For Immediate Release
GSS Quarterly Employment Report, BudgIT Ghana calls on the government to respond to the alarming youth unemployment rate and the gender employment gap.
The Ghana Statistical Service [GSS] published its quarterly report on the AHIES labour category on May 5, 2023. The Third Quarter Labour Force Report presents data from the first three quarters of 2022 on labour force participation, employment status, vulnerable employment, the unemployment rate, labour market inequalities (participation and earnings), and youth not in education, employment, or training. The report also includes data on labour force mobility across quarters, including movements in and out of jobs, transitions between economic sectors (agriculture, industry, and services), and movement between the informal and formal sectors.
BudgIT Ghana identified critical findings from the GSS’s Q3 labour report concerning employment transitions, gender disparities in vulnerable employment, education, employment, or training [NEET], and rising youth unemployment in the country. The report revealed that the industry and service sectors lost approximately 54,000 people to agriculture and over 38,000 to services. At the same time, the agriculture sector gained over 25,000 people from the services sector, implying that more people are migrating from the secure formal sector (public and private) to the informal, insecure industry, and a majority of them are women. In the third quarter of 2022, nearly 580,000 people transitioned from the informal sector to unemployment, compared to 133,000 people who transitioned from the formal sector.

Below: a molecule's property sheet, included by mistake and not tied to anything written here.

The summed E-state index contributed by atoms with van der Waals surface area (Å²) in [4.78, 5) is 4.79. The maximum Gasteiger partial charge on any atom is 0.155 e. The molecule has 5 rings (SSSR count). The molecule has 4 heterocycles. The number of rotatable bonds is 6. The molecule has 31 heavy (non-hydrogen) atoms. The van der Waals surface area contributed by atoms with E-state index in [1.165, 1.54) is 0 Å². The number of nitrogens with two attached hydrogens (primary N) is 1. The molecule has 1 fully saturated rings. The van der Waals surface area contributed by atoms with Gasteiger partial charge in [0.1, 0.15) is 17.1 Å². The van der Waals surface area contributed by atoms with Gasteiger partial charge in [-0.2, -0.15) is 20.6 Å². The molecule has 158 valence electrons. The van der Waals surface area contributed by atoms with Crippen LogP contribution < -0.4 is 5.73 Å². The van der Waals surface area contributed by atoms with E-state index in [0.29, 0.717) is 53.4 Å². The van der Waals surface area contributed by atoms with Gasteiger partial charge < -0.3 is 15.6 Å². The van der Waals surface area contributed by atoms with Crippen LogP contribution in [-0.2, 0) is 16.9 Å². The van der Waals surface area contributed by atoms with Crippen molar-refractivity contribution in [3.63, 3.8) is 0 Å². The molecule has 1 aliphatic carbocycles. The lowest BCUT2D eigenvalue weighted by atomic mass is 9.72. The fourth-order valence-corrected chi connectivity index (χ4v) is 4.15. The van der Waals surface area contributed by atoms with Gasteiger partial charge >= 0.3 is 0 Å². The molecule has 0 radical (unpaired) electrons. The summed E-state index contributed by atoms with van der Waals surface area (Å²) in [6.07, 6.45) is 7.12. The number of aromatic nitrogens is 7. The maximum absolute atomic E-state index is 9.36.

According to the report, nearly 1.8 million people were unemployed, with women accounting for more than 66% (1.17 million). This gender employment disparity significantly hurts the economy as it excludes a significant population of women who could earn and contribute to the economy. Excluding women from the labour force also increases poverty; with women making up 50.1% of the population and limited access to work opportunities, they are likely to live in poverty without income to support themselves and their families.
As of the third quarter of 2022, approximately 2.4 million youth were not in employment, education, or training (NEET), with the Savannah (27.8%), North East (24.3%), and Upper East (24.2%) regions having the largest youthful populations. This trend is worrisome as it drastically hurts the Ghanaian economy, limits the pool of talent available for businesses, and ultimately hurts the economy.
BudgIT Ghana urges the government to invest in training and education for young people and women to develop their skills to gain employment or become business owners. Without significant investment in infrastructure, education, and the people of Ghana, the country loses its chance to build a sustainable and equitable economy.
Jennifer A. Moffatt